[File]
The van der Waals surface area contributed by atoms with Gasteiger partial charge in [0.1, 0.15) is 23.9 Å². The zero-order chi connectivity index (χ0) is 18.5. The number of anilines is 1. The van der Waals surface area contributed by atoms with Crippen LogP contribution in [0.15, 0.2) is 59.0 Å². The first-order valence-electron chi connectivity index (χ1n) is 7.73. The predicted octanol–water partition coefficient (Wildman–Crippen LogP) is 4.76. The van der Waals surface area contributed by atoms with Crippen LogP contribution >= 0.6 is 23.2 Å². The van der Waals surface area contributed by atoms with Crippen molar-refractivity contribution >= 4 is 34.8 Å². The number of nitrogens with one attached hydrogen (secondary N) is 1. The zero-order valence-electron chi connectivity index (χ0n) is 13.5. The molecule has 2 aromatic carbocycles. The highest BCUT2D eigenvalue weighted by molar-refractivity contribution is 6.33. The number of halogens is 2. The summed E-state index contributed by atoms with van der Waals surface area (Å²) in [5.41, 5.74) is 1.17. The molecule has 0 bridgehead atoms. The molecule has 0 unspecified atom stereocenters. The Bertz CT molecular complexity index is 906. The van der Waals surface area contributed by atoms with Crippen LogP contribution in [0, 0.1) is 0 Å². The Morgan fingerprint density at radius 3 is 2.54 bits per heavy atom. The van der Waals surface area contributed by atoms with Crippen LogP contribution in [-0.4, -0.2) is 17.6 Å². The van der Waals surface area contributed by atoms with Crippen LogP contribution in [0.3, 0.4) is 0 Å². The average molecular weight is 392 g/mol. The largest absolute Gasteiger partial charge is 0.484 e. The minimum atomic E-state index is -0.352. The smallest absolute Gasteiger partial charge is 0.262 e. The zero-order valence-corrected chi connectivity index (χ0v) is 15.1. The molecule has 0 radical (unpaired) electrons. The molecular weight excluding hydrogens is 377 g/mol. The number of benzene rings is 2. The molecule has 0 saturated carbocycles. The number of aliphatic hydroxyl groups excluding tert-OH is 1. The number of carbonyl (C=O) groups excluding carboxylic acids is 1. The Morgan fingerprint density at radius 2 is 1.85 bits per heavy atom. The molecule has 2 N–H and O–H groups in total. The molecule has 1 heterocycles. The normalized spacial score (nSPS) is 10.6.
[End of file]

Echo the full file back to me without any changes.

The van der Waals surface area contributed by atoms with Gasteiger partial charge in [0.1, 0.15) is 23.9 Å². The zero-order chi connectivity index (χ0) is 18.5. The number of anilines is 1. The van der Waals surface area contributed by atoms with Crippen LogP contribution in [0.15, 0.2) is 59.0 Å². The first-order valence-electron chi connectivity index (χ1n) is 7.73. The predicted octanol–water partition coefficient (Wildman–Crippen LogP) is 4.76. The van der Waals surface area contributed by atoms with Crippen LogP contribution >= 0.6 is 23.2 Å². The van der Waals surface area contributed by atoms with Crippen molar-refractivity contribution >= 4 is 34.8 Å². The number of nitrogens with one attached hydrogen (secondary N) is 1. The zero-order valence-electron chi connectivity index (χ0n) is 13.5. The molecule has 2 aromatic carbocycles. The highest BCUT2D eigenvalue weighted by molar-refractivity contribution is 6.33. The number of halogens is 2. The summed E-state index contributed by atoms with van der Waals surface area (Å²) in [5.41, 5.74) is 1.17. The molecule has 0 bridgehead atoms. The molecule has 0 unspecified atom stereocenters. The Bertz CT molecular complexity index is 906. The van der Waals surface area contributed by atoms with Crippen LogP contribution in [0, 0.1) is 0 Å². The Morgan fingerprint density at radius 3 is 2.54 bits per heavy atom. The van der Waals surface area contributed by atoms with Crippen LogP contribution in [-0.4, -0.2) is 17.6 Å². The van der Waals surface area contributed by atoms with Crippen LogP contribution in [0.3, 0.4) is 0 Å². The average molecular weight is 392 g/mol. The largest absolute Gasteiger partial charge is 0.484 e. The minimum atomic E-state index is -0.352. The smallest absolute Gasteiger partial charge is 0.262 e. The zero-order valence-corrected chi connectivity index (χ0v) is 15.1. The molecule has 0 radical (unpaired) electrons. The molecular weight excluding hydrogens is 377 g/mol. The number of benzene rings is 2. The molecule has 0 saturated carbocycles. The number of aliphatic hydroxyl groups excluding tert-OH is 1. The number of carbonyl (C=O) groups excluding carboxylic acids is 1. The Morgan fingerprint density at radius 2 is 1.85 bits per heavy atom. The molecule has 2 N–H and O–H groups in total. The molecule has 1 heterocycles. The normalized spacial score (nSPS) is 10.6.